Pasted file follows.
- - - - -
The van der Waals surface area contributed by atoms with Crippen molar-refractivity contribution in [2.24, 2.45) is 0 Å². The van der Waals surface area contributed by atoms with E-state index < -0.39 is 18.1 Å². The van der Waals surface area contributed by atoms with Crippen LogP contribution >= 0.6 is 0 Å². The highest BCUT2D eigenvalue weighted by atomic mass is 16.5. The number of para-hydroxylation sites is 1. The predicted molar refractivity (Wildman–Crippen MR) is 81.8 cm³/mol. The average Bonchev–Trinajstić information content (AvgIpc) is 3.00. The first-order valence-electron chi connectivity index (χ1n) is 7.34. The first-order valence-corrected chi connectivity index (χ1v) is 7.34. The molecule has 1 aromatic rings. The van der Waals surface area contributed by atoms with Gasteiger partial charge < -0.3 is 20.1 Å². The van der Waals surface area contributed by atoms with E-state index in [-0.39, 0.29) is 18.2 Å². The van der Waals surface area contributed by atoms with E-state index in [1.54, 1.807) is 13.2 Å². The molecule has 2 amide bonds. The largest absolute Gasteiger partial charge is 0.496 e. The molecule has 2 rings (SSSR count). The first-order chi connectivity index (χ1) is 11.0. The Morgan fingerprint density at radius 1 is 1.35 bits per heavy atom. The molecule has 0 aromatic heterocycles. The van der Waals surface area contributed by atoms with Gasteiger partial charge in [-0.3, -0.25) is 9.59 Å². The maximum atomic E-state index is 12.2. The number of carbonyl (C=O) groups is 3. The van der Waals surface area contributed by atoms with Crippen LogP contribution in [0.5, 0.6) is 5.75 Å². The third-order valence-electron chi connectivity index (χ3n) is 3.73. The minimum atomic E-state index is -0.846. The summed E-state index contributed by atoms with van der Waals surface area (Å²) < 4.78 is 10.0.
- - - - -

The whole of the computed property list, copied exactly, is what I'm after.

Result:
The van der Waals surface area contributed by atoms with Crippen molar-refractivity contribution in [2.24, 2.45) is 0 Å². The van der Waals surface area contributed by atoms with E-state index < -0.39 is 18.1 Å². The van der Waals surface area contributed by atoms with Crippen LogP contribution >= 0.6 is 0 Å². The highest BCUT2D eigenvalue weighted by atomic mass is 16.5. The number of para-hydroxylation sites is 1. The predicted molar refractivity (Wildman–Crippen MR) is 81.8 cm³/mol. The average Bonchev–Trinajstić information content (AvgIpc) is 3.00. The first-order valence-electron chi connectivity index (χ1n) is 7.34. The first-order valence-corrected chi connectivity index (χ1v) is 7.34. The molecule has 1 aromatic rings. The van der Waals surface area contributed by atoms with Gasteiger partial charge < -0.3 is 20.1 Å². The van der Waals surface area contributed by atoms with E-state index in [-0.39, 0.29) is 18.2 Å². The van der Waals surface area contributed by atoms with E-state index in [1.54, 1.807) is 13.2 Å². The molecule has 2 amide bonds. The largest absolute Gasteiger partial charge is 0.496 e. The molecule has 2 rings (SSSR count). The first-order chi connectivity index (χ1) is 11.0. The Morgan fingerprint density at radius 1 is 1.35 bits per heavy atom. The molecule has 0 aromatic heterocycles. The van der Waals surface area contributed by atoms with Gasteiger partial charge in [-0.3, -0.25) is 9.59 Å². The maximum atomic E-state index is 12.2. The number of carbonyl (C=O) groups is 3. The van der Waals surface area contributed by atoms with Crippen LogP contribution in [0.5, 0.6) is 5.75 Å². The third-order valence-electron chi connectivity index (χ3n) is 3.73. The minimum atomic E-state index is -0.846. The summed E-state index contributed by atoms with van der Waals surface area (Å²) < 4.78 is 10.0.